Department Research Fellow wins Scientific Instrument Makers highest award
Valued at £5,000 per year for up to three years, this is the Scientific Instrument Makers (SIM) most prestigious award and goes to an outstanding candidate involved in postdoctoral research. SIM, a modern livery company that works to increase the interest in science and engineering amongst young people, awarded Dr Corbett this award for his research project titled: “Functional imaging of cardiac repair with fast focusing microscopy”.
This project will develop a microscope which is capable of imaging the integration of synthetic tissue patches with tissue damaged following a heart attack. Fluorescent dyes will be used to report on the electro-mechanical function of heart muscle cells, both in the synthetic patch and the adjacent damaged tissue. The microscope will have the unique ability to acquire optical cross-sections through the patch and damaged tissue several hundred times each second, allowing the tissue properties to be tracked throughout the cardiac cycle. The rich structural and functional information gathered by the microscope can then be used to accelerate developments in regenerative medicine.
Dr Corbett said: “I am delighted to be awarded the prestigious Beloe Fellowship, as it provides recognition that my research in fast three-dimensional microscopy has reached the high standards of the Worshipful Company of Scientific Instrument Makers. The award provides a great vote of confidence, and I hope to be able to use this to accelerate my research in this exciting and important field”.
Dr Corbett is a physicist and optical engineer interested in building advanced optical microscopes for applications in biomedical imaging. After completing a Master of Science degree in experimental and theoretical physics at Cambridge University, he worked in industry for a year before returning to Cambridge to start his doctoral studies in the Department of Engineering.
After completing his PhD, he spent four years at a local start-up company making holographic projectors for display applications in medical, aerospace, automotive and consumer electronics markets.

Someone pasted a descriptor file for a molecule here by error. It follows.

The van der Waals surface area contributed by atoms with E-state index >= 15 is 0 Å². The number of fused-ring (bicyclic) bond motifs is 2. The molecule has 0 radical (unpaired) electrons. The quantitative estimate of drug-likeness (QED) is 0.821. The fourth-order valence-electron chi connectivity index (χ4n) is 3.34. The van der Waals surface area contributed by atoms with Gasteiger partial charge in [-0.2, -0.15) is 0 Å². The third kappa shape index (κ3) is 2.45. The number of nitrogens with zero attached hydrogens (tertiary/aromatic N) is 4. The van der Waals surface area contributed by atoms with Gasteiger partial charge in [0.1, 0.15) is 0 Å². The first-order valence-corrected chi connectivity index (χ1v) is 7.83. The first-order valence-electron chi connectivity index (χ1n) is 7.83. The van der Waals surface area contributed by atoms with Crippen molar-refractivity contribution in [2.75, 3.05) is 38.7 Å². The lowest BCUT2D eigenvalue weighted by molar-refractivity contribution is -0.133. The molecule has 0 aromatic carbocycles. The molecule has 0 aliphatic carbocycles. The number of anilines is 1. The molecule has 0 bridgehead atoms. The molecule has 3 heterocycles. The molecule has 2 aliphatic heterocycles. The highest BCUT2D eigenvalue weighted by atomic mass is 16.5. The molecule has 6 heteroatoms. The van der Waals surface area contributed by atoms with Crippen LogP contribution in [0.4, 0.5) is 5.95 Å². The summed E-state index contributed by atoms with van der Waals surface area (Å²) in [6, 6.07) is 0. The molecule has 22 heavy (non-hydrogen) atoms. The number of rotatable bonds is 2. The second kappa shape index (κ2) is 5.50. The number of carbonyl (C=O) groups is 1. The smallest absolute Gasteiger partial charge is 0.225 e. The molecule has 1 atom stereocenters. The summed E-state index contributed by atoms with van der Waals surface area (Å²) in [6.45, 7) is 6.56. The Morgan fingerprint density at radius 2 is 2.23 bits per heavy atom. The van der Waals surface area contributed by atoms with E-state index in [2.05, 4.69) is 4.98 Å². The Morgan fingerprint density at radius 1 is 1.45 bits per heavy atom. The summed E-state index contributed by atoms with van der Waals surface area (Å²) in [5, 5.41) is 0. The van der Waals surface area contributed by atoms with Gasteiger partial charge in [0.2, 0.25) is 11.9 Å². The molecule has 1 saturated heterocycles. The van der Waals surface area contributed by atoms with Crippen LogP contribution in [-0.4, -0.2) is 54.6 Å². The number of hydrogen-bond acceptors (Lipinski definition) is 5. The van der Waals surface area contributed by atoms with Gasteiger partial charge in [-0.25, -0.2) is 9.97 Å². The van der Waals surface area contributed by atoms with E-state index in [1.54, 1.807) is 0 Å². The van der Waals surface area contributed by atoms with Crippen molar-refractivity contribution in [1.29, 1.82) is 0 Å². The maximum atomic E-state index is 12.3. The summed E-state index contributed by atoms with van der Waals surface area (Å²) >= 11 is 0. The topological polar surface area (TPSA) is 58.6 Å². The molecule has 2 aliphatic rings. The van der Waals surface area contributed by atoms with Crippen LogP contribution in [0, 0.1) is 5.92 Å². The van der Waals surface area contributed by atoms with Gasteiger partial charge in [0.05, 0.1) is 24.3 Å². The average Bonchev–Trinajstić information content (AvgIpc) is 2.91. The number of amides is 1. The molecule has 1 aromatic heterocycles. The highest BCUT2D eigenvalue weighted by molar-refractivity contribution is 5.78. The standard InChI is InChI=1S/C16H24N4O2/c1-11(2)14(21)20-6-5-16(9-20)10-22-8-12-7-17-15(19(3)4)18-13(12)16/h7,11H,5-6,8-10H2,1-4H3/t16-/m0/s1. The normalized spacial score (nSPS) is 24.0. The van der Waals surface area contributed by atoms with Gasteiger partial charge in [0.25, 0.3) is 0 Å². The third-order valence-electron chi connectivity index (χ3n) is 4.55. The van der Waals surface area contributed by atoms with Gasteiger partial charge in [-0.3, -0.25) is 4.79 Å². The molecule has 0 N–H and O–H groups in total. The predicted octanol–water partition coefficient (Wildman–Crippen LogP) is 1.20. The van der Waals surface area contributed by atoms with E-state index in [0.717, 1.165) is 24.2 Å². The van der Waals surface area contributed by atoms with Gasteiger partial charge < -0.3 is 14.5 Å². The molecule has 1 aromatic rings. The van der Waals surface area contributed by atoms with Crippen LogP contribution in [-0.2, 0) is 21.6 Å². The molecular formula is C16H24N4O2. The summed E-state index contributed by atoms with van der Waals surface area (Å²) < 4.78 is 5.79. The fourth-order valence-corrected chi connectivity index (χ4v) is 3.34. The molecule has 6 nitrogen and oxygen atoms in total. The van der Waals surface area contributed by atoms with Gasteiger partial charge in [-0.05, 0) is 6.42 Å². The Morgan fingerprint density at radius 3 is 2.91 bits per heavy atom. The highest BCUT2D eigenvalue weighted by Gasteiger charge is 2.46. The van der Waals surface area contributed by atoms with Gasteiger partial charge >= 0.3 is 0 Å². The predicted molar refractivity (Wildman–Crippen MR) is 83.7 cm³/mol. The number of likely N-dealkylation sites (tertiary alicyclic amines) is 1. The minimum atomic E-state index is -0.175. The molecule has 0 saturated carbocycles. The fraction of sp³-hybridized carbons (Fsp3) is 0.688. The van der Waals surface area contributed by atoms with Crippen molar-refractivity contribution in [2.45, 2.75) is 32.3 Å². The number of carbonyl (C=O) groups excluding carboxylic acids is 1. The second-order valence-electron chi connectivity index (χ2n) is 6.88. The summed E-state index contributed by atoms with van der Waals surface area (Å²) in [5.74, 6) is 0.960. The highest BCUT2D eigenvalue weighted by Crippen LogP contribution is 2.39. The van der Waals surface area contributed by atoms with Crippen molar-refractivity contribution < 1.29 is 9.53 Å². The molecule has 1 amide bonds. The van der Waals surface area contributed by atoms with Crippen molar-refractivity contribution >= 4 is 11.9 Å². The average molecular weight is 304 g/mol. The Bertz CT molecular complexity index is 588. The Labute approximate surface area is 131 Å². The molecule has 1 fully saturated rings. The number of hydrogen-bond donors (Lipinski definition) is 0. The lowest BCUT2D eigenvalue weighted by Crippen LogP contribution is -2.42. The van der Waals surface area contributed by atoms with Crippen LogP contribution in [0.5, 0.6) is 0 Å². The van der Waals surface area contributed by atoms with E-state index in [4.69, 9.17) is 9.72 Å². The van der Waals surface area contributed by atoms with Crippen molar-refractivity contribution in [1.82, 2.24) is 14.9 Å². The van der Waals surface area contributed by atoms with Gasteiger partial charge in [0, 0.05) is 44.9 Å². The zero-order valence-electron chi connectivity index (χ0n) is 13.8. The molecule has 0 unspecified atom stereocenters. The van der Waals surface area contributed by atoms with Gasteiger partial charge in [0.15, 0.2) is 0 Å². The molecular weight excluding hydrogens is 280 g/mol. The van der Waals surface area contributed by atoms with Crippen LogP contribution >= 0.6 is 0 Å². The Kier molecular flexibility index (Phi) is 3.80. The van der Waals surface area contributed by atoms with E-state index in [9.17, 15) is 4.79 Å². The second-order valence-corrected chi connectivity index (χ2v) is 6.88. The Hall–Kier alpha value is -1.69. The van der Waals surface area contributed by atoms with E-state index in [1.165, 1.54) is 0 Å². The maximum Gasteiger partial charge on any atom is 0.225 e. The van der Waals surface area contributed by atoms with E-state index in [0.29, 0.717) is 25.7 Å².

Dr Corbett returned to academic research in 2010 with a postdoctoral position under the supervision of Professor Tony Wilson here at Oxford University in the Department. He spent two years developing novel porphyrin dyes for imaging electrical activity in neurons with Professors Harry Anderson and Hagan Bayley. In addition, he began collaborating with Drs. Gil Bub and Rebecca Burton to record 3D images of cardiac tissue sufficiently quickly to temporally freeze residual tissue motion.
In 2013 he spent a year working at Canon Research in Sydney (Australia), developing technologies in depth imaging and phase detection for medical applications. He returned to Oxford University in 2014.
About SIM Beloe Fellowship
The SIM Beloe Fellowship is aimed at “high flyers” and ‘is a forward-looking award based on past achievement and continuing excellence’. SIM has a thriving apprenticeship programme and supports post-graduates and post-doctoral students. It works with the National Physical Laboratory and government departments to ensure that measurement standards are maintained for all industries
Applicants for the SIM Beloe Fellowship ‘are expected to be involved in the design of instrumentation, rather than its use, and to remain in the practice of scientific instrumentation in the United Kingdom over a period of time’.
For more information about SIM and the Beloe Fellowship please visit: www.wcsim.co.uk
For more information about Dr Corbett's research please visit: www.eng.ox.ac.uk/som/people/dr-alex-corbett